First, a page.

Good Afternoon. Although it has been several years since I was last able to write a Links List, I am giving it a go one more time. Hopefully my system will remain safe and deadly bug-free this time around. I have missed my readers, and hope the feeling is mutual.
As always, please forward (credited) freely!
One of the things I really love about SCAdians is that we love to make things. More and more, modern man is forgetting these skills. If Armageddon happens, my money is on the survival of the SCAdian! And so, without further ado, here is a list of links for items you may consider making and giving for the many Yule, Christmas, First Night and New Years parties that crop up this time of year.
Some assembly required: Sca gifts you can make and give
Awesome 14th c. Turnshoes with punched detail. Alas the author did not put their SCA or Modern name on this document, identified only as Crimsongriffon28 on Flikr, Shoes for A&S Competition (which is how I know it’s a SCAdian). Nice Job, though. Would love to credit this work! The foto shows purple shoes. And purple rocks it! Gothic Poulaines http://www.flickr.com/photos/crimsongriffin/sets/72157612558187704/comments/
Pattens are fairly easy to make if you do woodwork at all, and are a very cool gift, especially for the graceful and well shod. The cut-out soles and leather straps could be given as a do-it-yourself kit, too. (Pattens are a Medieval wooden shoe device to raise your spiffy period shoes out of the mud). This page is from I Marc Carlson’s Footwear of the Middle Ages: Pattens, clogs, and wooden shoes. http://www.personal.utulsa.edu/~marc-carlson/shoe/APP4.HTM
Naalbinded socks: this page shows a great replication of the Coppergate sock, and instructions (and fotos—Naalbinding has various spellings) showing how to do it yourself. A great project using a nearly-forgotten skill with results similar to knitting, at Genevieve.net . By Jen Thies? Author contact link is not working. Socks of Nalbinding, 10th Centuryhttp://genvieve.net/sca/nalbound-socks.html
Bread making the Medieval Way—requires ADOBE ACROBAT reader to view.Six pages of PDF give really good info about historical bread, the process of making it, and commentary on period ingredients. This appears to be from our Australian contingent, with sources cited. I hope the young breadmaker in Tyr Ysgathr (who had a great A&S entry in July, which I was privileged to judge) is reading!Bread making the medieval way (A compilation of research by Jean le Renaud de Pyranees (John Fox)) http://www.sca.org.au/stow/Breadmaking.pdf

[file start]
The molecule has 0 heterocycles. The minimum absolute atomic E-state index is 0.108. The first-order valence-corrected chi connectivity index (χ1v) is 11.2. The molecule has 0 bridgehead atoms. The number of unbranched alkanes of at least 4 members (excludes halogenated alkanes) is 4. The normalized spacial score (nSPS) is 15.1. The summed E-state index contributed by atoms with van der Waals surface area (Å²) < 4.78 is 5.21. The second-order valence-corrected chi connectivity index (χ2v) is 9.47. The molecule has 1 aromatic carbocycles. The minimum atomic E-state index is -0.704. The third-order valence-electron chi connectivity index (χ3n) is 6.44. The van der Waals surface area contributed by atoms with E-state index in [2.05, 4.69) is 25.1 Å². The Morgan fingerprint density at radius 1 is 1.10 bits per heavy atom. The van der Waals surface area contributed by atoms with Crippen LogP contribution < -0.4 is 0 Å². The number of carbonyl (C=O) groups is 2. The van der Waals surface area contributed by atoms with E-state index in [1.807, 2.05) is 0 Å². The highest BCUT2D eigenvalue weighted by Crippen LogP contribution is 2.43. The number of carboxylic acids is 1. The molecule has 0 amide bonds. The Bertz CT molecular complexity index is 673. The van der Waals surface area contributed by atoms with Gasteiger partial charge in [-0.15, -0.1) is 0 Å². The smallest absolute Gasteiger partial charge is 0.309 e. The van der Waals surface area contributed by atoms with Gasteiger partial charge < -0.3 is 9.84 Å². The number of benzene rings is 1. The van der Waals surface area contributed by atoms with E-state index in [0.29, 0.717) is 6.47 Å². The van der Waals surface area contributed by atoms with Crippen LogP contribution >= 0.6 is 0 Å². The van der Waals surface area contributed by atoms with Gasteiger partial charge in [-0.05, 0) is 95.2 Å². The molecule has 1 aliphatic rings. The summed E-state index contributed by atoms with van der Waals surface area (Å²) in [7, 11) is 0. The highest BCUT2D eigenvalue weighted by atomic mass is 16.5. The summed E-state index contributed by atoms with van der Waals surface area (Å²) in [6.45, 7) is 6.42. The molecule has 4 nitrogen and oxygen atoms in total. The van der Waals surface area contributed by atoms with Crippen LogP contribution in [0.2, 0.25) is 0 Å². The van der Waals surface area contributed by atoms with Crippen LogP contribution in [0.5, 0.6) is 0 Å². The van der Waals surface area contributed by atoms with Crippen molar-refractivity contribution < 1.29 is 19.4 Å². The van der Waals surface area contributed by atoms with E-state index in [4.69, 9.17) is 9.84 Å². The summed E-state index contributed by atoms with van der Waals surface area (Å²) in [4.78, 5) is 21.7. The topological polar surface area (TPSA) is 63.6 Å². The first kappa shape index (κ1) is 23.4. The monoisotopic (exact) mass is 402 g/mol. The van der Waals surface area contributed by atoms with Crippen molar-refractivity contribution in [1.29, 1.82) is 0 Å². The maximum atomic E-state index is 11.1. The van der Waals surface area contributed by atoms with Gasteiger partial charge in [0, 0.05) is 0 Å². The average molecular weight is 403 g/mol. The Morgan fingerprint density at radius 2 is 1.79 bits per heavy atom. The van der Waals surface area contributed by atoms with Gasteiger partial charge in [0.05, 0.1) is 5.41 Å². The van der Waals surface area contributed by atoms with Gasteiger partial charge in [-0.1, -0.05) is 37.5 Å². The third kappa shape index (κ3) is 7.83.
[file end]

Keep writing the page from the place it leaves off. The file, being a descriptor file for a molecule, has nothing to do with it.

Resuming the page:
Cariadoc and Elizabeth’s Miscellany: Powdered Hyppocras, by David Freidman and Elizabeth Cook.This recipe is for the spices that make the Hyppocras. If you bundle them up prettily with an accompanying bottle of wine, you have made a nice Hyppocras “kit” that requires only to heat the wine and add the sugar. If you wish, you can add the sugar for your recipient, and then everything is there in one very thoughtful gift. Naturally, I think it would behoove you to make a test batch. After all, quality assurance is imperative! http://www.pbm.com/~lindahl/cariadoc/drinks.html#6
Other Sundry Projects
Puravida/Rolling On One: Inkle Loom Plans from another web page that is unsigned by the author. Upon significant investigation, it appears to be written by one Dean Bandes. Hope I got that right. This is an entry in his blog. The plans look great. More dowels would make much longer bands possible.A great gift might be the finished loom OR, consider giving the plans and a gift card for supplies.http://www.rollingonone.com/blog/?p=403
Replica of Mastermyr Tool chest (a viking find).A Replica Viking Chest, based on the Mästermyr Find By Stephen Francis Wyley Drawings by Steven Lowe. The Mastermyr chest was an incredible find and contributed greatly to knowledge of Viking woodworking, since it contained a set of woodworking tools in very good shape. The directions on this page are illustrated with photos and drawings. Not a novice project, but a very nice middle skill one. Detailed drawings are provided in links, and further links to similar projects are at the end. http://www.angelfire.com/wy/svenskildbiter/Viking/vikchest.html
Medieval Pouch by Howto History on Youtube (site uncredited by the author/videographer).Although this is a Youtube video, there are a lot more how-to videos at http://www.howtohistory.com/video-tutorials/ on a number of subjects. The pouch being made is terrific, and with the instructional video, easy but elegant. You may have to approximate the pattern footprint, since the home website is unfinished, but I hope they DO finish because the content is invaluable! This site is the project of living history people, I think, but again it is uncredited. And that’s a shame. http://www.youtube.com/watch?v=ynKLQ2pBuOo This is part 1. Part 2 is easily reached. Vist the many other how-to videos on Youtube for more gift ideas.
Men’s Renaissance Red Caps by Vangelista di Antonio Dellaluna at The Florentine Persona.Great examples of the red cap that appears to have been one of our first episodes of viral fashion in Italy. Instruction and photos of the finished product. It looks fairly simple, and certainly stylish!http://www.florentine-persona.com/red_caps.html
Personalized stationary, notecards or invitations. SCA scribal guilds and colleges often post pictures of excellent work, such as these beauties from Lochac: http://www.sca.org.au/scribe/gallery1.htm#beatrice1. What better place to gain inspiration (ok, the historical originals might be a good place!). Your gift recipient might be thrilled to have a custom set of personalized stationary, book marks, thank-you cards, business cards, or invitations. With the wide variety of paper choices and the ability to replicate your design before painting, you could very well have a cottage industry, if you are skilled in this way.